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Florida Smashes U.S. State Record Of Daily New Cases: More Than 15,200

Cars line up for drive-through coronavirus testing in St. Petersburg, Florida. The state reported a record-breaking 15,299 new cases on Sunday.
Octavio Jones
Getty Images
Cars line up for drive-through coronavirus testing in St. Petersburg, Florida. The state reported a record-breaking 15,299 new cases on Sunday.

Florida reported 15,299 new coronavirus cases on Sunday, marking the largest single-day increase of any state since the start of the pandemic.

Sunday's number exceeds New York's peak of more than 12,200 new cases in one day back in April, when it was the epicenter of the outbreak.

This latest surge brings the total number of cases in the state to 269,811. Florida has recorded 4,242 total deaths, with 45 of those new as of Sunday.

"If Florida were a country, it would rank fourth in the world for the most new cases a day behind the United States, Brazil and India," Reuters noted.

As of Saturday, 7,186 people were hospitalized in Florida, according to the COVID Tracking Project.

Florida started reopening in early May and has continually shattered state records for single-day increases since cases began surging there in June.

It surpassed 10,000 new cases in one day for the first time earlier this month.

Despite the uptick in cases, many entities are continuing or resuming operations. On Saturday, as the state reported more than 10,000 new cases, two of Disney World's four area parks reopened to the public. The others are expected to open on Wednesday.

And last week, the state's Department of Education ordered schools to reopen for in-person instruction in August.

Gov. Ron DeSantis has largely resisted imposing statewide restrictions, though he did order bars to close to on-site alcohol consumption in late June.

Even with cases shattering records, DeSantis said at a June 30 news conference that the state would not roll back its reopening. He emphasized the importance of protecting vulnerable populations but stopped short of asking people to stay home.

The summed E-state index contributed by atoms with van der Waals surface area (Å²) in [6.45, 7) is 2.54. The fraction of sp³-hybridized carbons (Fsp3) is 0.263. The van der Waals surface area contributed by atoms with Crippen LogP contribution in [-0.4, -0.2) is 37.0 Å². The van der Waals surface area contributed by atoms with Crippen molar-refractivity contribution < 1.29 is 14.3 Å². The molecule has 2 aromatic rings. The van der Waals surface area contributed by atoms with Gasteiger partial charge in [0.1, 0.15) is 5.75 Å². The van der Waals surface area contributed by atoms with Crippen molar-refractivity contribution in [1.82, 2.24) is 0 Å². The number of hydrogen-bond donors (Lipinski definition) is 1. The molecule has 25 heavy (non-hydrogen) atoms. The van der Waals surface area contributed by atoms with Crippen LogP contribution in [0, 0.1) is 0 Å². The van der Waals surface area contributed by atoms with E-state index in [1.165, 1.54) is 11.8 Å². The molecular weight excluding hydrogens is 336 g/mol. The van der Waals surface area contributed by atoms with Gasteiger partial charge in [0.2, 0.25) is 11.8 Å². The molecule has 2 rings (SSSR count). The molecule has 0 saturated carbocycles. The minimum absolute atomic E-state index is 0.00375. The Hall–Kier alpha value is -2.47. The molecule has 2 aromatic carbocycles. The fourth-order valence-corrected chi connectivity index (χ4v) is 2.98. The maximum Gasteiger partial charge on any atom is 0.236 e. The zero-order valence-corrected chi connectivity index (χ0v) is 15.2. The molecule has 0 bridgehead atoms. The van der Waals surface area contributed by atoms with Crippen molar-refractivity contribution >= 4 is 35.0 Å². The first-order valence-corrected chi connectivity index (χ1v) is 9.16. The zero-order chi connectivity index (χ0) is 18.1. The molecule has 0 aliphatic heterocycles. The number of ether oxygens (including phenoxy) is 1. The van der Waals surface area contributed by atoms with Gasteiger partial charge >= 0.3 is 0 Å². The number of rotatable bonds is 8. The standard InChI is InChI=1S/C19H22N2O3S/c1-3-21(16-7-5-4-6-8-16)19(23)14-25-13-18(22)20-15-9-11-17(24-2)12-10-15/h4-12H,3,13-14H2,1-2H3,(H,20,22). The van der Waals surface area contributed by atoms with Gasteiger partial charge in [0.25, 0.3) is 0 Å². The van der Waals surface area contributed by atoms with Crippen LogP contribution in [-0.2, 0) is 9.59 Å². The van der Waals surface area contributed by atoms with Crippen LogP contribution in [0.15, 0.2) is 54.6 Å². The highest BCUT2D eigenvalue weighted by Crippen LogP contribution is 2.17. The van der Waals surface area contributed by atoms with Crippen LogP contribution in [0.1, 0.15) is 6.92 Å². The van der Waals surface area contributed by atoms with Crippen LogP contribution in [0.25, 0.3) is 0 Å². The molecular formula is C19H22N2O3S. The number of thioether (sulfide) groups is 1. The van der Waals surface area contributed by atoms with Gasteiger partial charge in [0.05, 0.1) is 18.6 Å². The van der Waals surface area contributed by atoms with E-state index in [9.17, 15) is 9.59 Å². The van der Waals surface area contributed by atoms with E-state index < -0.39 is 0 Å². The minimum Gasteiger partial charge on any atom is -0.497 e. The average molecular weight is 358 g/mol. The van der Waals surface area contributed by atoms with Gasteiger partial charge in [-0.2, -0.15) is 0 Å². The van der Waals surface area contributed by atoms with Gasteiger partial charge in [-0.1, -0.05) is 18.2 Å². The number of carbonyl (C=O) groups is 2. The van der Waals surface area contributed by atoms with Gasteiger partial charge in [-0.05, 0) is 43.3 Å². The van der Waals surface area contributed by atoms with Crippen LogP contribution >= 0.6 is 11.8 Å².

"We're not going back, closing things," he told reporters. "I don't think that that's really what's driving it — people going to a business is not what's driving it. I think when you see the younger folks, I think a lot of it is more just social interactions, so that's natural."

While a growing number of governors have issued statewide mandates requiring face masks in public, DeSantis is not one of them. He has instead left the decision up to local governments, many of which have enacted mask mandates of their own.

Jacksonville, which is set to host the Republican National Convention in August, implemented a face covering requirement late last month.

Some local officials have also rolled back certain reopenings in an effort to slow the spread of the virus, especially in hard-hit South Florida.

In Miami-Dade County, which is considered a hot spot, Mayor Carlos Gimenez announced a countywide daily curfew from 10 p.m. to 6 a.m. effective July 3. He also rolled back the opening of entertainment facilities such as movie theaters, arcades and concert houses.

Another order, effective since July 9, closes banquet halls and ballrooms, makes masks mandatory at gyms and restricts restaurants to outdoor seating only.

And an updated emergency order took effect in Broward County on July 10, setting limits on restaurant seating and vacation rentals, with violators subject to fines and closures.

The World Health Organization also reported a record increase in global coronavirus cases on Sunday, with a rise of 230,370 in 24 hours.

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Rachel Treisman (she/her) is a writer and editor for the Morning Edition live blog, which she helped launch in early 2021.